Figure 1 provides the average times taken for two segments of the pre-implementation phase: the period between having a sponsor-approved protocol and the initiation of recruitment at a study site and the period between the investigators' meeting and the initiation of recruitment at a site. As illustrated, the Calculator trials were about six months shorter than the non-Calculator trials for the first period and three months shorter for the second period. To provide an estimate of how elongation of the second period can contribute to the cost of a clinical trial, the staffing cost associated with the additional three months was calculated for a hypothetical trial conducted at 10 sites with site staffing, as outlined in Table 1. On average, there were 48 days between the investigators' meeting and the initiation of recruitment for the Calculator trials and 145 days for the non-Calculator trials. With a cost of $400 per day, per site for staff costs, the staffing costs for the Calculator trials would be $192,000 for 10 sites for the period between the investigators' meeting and the initiation of recruitment and would be $580,000 for the non-Calculator trials, a difference of $388,000.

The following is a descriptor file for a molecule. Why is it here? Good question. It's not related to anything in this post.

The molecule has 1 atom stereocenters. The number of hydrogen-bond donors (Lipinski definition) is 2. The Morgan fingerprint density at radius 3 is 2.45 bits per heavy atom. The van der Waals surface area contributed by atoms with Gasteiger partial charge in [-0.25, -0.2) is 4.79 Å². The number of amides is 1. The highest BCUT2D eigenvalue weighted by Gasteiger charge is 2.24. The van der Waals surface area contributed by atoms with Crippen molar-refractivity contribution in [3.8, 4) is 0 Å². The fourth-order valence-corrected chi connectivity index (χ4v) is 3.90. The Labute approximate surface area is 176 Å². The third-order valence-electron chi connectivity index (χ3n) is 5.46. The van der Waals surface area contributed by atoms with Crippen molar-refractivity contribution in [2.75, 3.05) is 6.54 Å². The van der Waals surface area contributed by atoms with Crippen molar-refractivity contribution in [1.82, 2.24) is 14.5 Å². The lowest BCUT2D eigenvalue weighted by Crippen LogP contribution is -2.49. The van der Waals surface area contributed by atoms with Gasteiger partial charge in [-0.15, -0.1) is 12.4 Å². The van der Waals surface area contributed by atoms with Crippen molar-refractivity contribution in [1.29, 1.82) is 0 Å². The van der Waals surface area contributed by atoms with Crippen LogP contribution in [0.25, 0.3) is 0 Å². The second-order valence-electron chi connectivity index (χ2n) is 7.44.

The goal of streamlining translational science, of which streamlining multi-site clinical trials is a component, is critical.1 Achieving this goal will entail the dedication of many investigators, as well as attention to factors that, while mundane, can have a significant impact on the speed with which promising therapeutic treatments reach patient care.3 This report addressed one challenge to the efficient completion of multi-site trials—the relatively long period of time that it can take to complete the pre-implementation phase. It discussed the use of the Pre-implementation Timeline Calculator, which was developed to help investigators to plan for, and complete, the pre-implementation phase in a timely manner. Preliminary data suggest that using this tool may significantly reduce the time and financial resources required for pre-implementation. An important limitation of the present data is the reliance on a sample of convenience for the Calculator and non-Calculator trials. However, investigators who have completed multi-site pharmacological trials have access to the length of the pre-implementation phase for their trials and, thus, can determine whether the use of a tool like the Pre-implementation Timeline Calculator may lead to time and cost savings. In general, given that the Calculator has no discernible disadvantages, its more widespread use in multi-site clinical trials seems warranted.
Theresa Winhusen, PhD, is Professor of Psychiatry and Behavioral Neuroscience; Director of Addiction Sciences Division, University of Cincinnati College of Medicine, email: [email protected].